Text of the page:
Edinburg said, “I have never thought of my collection as a personal endeavor. I have always believed that it should ultimately enter a major museum and serve a broad public…I have seen the Art Institute as the eventual home for my entire collection for many years, and I am thrilled to taking another step forward with this gift in honor of my parents.”        

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Thursday, 27 June 2013 19:56

Amazon Takes on the Art World

Online retail giant Amazon is expected to launch a virtual art gallery later this year. The website is planning on offering over 1,000 objects from at least 125 galleries. It has been rumored that the online seller of books, electronics and apparel already has over 100 galleries on board. The Seattle-based company has been approaching a litany of galleries across the U.S. in recent months.

The virtual art gallery will follow a similar model as Amazon Wine, which debuted last fall and works with over 400 vineyards and winemakers across the country. Amazon will take a commission from all sales on its art site instead of charging galleries a monthly service fee. Commissions will range from 5% to 15% based on the work’s sale price.

Online art galleries are not unheard of in today’s web-dominated world. Costco currently runs a virtual art gallery that offers prints by artists such as Henri Matisse (1869-1954) and Marc Chagall (1887-1985) as well as original works by lesser-known artists.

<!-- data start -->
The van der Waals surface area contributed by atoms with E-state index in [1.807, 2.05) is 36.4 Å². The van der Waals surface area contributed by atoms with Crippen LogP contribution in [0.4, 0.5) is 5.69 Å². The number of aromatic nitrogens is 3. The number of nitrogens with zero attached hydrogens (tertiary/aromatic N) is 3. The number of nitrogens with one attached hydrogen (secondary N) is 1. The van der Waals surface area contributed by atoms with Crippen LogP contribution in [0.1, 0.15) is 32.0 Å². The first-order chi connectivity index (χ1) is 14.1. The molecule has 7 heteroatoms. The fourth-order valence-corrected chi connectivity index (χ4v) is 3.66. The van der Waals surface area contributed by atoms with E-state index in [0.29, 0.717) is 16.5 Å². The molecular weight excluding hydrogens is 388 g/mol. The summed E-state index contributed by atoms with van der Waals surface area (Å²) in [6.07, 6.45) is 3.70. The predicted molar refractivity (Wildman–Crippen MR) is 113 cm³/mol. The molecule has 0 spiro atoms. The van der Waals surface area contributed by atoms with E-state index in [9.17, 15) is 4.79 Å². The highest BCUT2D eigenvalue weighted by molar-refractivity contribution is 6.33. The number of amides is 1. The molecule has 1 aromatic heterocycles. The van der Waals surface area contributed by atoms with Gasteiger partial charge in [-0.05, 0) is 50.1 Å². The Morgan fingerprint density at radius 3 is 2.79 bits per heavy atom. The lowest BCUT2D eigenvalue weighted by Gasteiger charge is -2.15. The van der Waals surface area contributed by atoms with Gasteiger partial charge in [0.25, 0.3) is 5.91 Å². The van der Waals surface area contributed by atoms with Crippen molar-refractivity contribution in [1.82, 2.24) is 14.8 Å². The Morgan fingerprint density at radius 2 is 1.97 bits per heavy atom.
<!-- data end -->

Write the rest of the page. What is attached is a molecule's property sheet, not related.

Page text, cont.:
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London’s Courtauld Gallery, which was founded by the English industrialist and renowned art collector, Samuel Courtauld, in 1931, boasts the most comprehensive collection of Paul Gauguin’s (1848-1903) works in the UK. The Courtauld’s Gauguin holdings include five major paintings, ten prints and one of only two marble sculptures ever created by the Post-Impressionist master.

Collecting Gaugin: Samuel Courtauld in the ‘20s presents the museum’s complete collection complemented by two works that were once in Courtauld’s private collection. Martinique Landscape and Bathers at Tahiti are on loan from the Scottish National Gallery and the Barber Institute of Fine Arts respectively.

Courtauld began collecting works by Gauguin in 1923 when he purchased Bathers at Tahiti, which he later sold, and The Haystacks, which the artist painted in France. Courtauld continued to collect Gauguin’s works until 1929 when he acquired Te Rerioa (The Dream), which resided in his London home for three years before being presented, along with most of his other Impressionist and Post-Impressionist works, as a portion of his founding gift to the Courtauld Institute.